The strong connection between humans and dogs dates back at least 15,000 years. It is still somewhat of a mystery how this powerful relationship evolved between humans and certain friendly wolves on their way to becoming dogs. Throughout recorded history this bond has gotten stronger, culminating in advances in the relationship and increasing evidence of its benefits.
The year 2019 marks the 90th anniversary of The Seeing Eye Institute in Morristown, New Jersey. Since its founding, the institute has trained more than 17,000 guide dogs and their blind owners to forge a life-changing partnership. In 1929, the concept of a service dog was unheard of and early guide dogs were not accepted in public places.
The tasks for a trained guide dog are more complex than they might at first appear. Obeying traffic signals, the avoidance of vehicles and basic guidance along sidewalks is tricky. The dog must comply with its owner’s wishes but sometimes needs to be assertive when, for example, there is an unexpected construction hazard on a familiar street. The success of guide dogs paved the way for discovering other ways in which dogs can be of service and learning more about their extraordinary abilities.
Hearing dogs and mobility assistance dogs have been around for about 35 years. Hearing dogs are trained to alert their deaf owners to important sounds such as sirens, alarms, doorbells or crying babies, while assistance dogs work with their physically disabled owners to improve the quality of life. Dogs can assist wheelchair-bound persons to make it through difficult situations, and patients with Parkinson’s disease or multiple sclerosis with balance challenges are assisted by dogs trained in a technique called “counterbalance,” which enables the walking of otherwise impossible distances.
Training dogs to alert and assist owners with seizure disorders began within the past two decades. These efforts grew out of the observation that some dogs perform these services spontaneously. Dogs were observed staying close to and protecting their owners suffering seizures. With training these tendencies can be refined and made more reliable. And through unknown mechanisms, some dogs are able to anticipate seizures by a couple of minutes, which can be tremendously helpful.
In the past decade, diabetes alert dogs have become widely available. All of us give off a specific scent if blood glucose levels get too high or too low. Some dogs naturally respond to these aromas and, with proper training, can learn to alert the diabetic or, in the case of a small child, alert responsible adults in the household that intervention is needed.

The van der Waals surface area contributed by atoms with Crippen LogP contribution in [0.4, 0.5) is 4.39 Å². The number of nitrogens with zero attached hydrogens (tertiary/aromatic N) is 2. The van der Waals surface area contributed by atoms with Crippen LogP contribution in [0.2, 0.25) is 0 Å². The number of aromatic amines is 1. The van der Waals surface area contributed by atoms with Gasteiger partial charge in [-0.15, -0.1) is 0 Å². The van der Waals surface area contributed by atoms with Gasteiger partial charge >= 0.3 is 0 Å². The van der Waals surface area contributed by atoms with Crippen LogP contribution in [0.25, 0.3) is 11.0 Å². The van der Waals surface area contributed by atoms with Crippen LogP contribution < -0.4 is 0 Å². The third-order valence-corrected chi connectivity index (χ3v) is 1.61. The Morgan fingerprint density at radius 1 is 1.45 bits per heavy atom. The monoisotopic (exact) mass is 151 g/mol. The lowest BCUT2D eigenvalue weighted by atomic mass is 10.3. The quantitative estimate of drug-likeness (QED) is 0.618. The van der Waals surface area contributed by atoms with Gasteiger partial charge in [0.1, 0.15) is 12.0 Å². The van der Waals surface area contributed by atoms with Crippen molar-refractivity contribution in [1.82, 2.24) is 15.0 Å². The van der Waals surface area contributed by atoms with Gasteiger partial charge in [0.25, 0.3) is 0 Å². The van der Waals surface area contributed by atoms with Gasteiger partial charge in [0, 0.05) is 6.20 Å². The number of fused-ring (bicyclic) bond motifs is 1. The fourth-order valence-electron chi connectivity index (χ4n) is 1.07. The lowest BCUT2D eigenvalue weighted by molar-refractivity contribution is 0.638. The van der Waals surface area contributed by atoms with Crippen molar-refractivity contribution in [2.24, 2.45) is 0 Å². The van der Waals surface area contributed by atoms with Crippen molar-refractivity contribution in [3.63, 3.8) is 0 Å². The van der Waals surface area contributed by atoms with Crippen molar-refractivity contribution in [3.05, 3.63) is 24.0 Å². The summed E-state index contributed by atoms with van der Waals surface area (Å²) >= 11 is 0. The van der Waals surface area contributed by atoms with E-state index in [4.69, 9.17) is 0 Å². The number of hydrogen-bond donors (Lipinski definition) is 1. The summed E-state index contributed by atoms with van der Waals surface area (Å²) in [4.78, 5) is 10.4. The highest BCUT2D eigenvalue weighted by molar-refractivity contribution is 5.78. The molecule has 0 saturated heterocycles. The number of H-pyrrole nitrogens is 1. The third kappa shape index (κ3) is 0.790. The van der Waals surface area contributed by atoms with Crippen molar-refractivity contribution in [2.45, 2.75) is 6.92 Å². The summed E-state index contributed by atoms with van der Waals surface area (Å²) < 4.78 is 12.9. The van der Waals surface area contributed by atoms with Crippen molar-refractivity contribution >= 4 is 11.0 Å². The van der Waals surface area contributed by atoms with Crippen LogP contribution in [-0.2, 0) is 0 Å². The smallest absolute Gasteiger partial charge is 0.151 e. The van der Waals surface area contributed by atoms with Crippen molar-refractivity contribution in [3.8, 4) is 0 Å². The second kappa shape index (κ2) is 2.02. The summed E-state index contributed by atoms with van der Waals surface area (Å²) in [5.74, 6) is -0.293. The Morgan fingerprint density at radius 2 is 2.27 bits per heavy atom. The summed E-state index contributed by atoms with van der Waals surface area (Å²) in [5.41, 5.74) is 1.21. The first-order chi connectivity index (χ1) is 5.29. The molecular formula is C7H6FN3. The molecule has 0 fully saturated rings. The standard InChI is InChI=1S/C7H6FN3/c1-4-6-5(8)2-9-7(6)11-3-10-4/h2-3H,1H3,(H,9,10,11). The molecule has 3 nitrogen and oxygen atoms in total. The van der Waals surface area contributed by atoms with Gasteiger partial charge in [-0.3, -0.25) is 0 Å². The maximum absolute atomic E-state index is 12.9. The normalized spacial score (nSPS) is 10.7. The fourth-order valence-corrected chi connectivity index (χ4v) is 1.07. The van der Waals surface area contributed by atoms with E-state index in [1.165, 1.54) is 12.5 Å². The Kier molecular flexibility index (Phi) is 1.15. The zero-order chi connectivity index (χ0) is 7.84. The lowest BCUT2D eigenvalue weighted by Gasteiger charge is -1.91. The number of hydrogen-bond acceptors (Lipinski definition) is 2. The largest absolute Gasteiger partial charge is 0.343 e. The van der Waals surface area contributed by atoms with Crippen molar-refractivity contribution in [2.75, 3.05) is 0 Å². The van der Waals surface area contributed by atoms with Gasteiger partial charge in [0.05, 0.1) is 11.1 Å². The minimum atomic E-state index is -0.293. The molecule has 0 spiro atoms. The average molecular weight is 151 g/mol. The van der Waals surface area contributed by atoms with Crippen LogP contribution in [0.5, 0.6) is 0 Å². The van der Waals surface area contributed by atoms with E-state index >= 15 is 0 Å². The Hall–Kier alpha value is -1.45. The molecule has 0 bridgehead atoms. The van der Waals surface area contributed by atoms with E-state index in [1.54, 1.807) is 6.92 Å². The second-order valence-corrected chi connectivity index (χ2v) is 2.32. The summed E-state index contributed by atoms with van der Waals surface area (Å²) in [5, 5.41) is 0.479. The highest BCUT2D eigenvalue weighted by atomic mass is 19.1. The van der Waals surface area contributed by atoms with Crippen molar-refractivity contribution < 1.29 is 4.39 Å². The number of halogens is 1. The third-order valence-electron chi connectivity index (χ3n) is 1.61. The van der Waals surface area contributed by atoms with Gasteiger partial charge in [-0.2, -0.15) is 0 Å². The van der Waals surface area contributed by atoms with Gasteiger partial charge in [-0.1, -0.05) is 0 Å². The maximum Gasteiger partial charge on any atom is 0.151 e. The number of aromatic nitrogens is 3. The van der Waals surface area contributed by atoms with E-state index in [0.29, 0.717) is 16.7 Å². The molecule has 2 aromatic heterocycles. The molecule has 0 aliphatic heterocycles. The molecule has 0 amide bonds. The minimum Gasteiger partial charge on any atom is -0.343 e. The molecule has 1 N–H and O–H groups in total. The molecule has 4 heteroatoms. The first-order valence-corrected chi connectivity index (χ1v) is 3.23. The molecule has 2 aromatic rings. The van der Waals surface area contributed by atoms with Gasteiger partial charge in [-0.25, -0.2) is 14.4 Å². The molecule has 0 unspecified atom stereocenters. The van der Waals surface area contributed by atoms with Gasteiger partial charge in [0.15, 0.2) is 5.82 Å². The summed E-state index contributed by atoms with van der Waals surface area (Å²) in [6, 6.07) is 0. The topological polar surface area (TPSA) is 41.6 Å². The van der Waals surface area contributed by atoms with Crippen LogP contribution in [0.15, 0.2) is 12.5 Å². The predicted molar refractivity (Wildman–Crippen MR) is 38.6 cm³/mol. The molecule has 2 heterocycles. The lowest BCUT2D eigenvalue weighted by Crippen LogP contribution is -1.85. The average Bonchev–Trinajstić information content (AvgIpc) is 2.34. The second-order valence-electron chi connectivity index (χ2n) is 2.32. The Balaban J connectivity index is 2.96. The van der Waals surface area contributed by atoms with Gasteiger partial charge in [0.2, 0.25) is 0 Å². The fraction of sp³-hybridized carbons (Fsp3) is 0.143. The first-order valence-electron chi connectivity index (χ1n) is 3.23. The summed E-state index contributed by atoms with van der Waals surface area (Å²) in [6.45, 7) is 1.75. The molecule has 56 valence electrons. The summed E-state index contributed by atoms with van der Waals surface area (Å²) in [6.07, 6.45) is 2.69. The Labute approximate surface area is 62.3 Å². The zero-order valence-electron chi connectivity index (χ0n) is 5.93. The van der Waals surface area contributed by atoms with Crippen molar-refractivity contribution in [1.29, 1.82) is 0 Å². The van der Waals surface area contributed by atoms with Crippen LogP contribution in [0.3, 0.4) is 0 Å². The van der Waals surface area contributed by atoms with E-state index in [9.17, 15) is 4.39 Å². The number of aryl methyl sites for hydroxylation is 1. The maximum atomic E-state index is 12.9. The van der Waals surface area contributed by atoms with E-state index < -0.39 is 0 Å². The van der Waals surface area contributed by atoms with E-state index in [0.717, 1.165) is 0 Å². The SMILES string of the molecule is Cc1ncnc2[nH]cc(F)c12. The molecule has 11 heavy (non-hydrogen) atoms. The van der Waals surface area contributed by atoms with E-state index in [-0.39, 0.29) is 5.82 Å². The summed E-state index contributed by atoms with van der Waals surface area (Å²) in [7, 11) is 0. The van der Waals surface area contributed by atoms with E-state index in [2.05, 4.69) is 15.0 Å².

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Psychiatric service dogs can be transformative for victims of post-traumatic stress disorder. Because of past traumas, these sufferers often feel vigilant and overwhelmed about their personal safety. A service dog engenders feelings of security at home and creates a physical boundary between the owner and other people in public places. The bond with the dog is itself healing, and the owner’s requirement to care for the dog often generalizes to reestablish self-care.
The Animal Planet television series “Rescue Dog to Super Dog” presents success stories of the efforts of dog trainers Laura London and Nate Schoemer to match rescue dogs from shelters with people with disabilities. It’s moving to see the excitement and the developing bond as dog and human begin a new life together.
But it has become clear that even our ordinary house dogs benefit us greatly. Research conducted by the American Heart Association and published this month in Science Daily has confirmed that owning a dog is good for your health. This research focused on heart and stroke patients, but other studies have revealed benefits to us all.
The Heart Association research reviewed data for over 3.8 million patients from 10 separate studies. Researchers found that compared to non-owners, dog owners experienced a 24% reduced risk of death from any cause, a 65% reduced death risk after a heart attack and a 31% reduced death risk following a stroke.
There are multiple reasons for these reductions in mortality. Patients report decreased levels of depression, anxiety and feelings of loneliness. These translate into reductions in blood pressure, cholesterol levels and a boost in immune responses. And, of course, dog ownership is associated with increased physical exercise and social interactions.
Some have argued that the almost $70 billion spent on dogs each year in the United States is an indication of self-indulgence and folly. But it is clear that our love affair with dogs is not going away and has unexpected and remarkable benefits.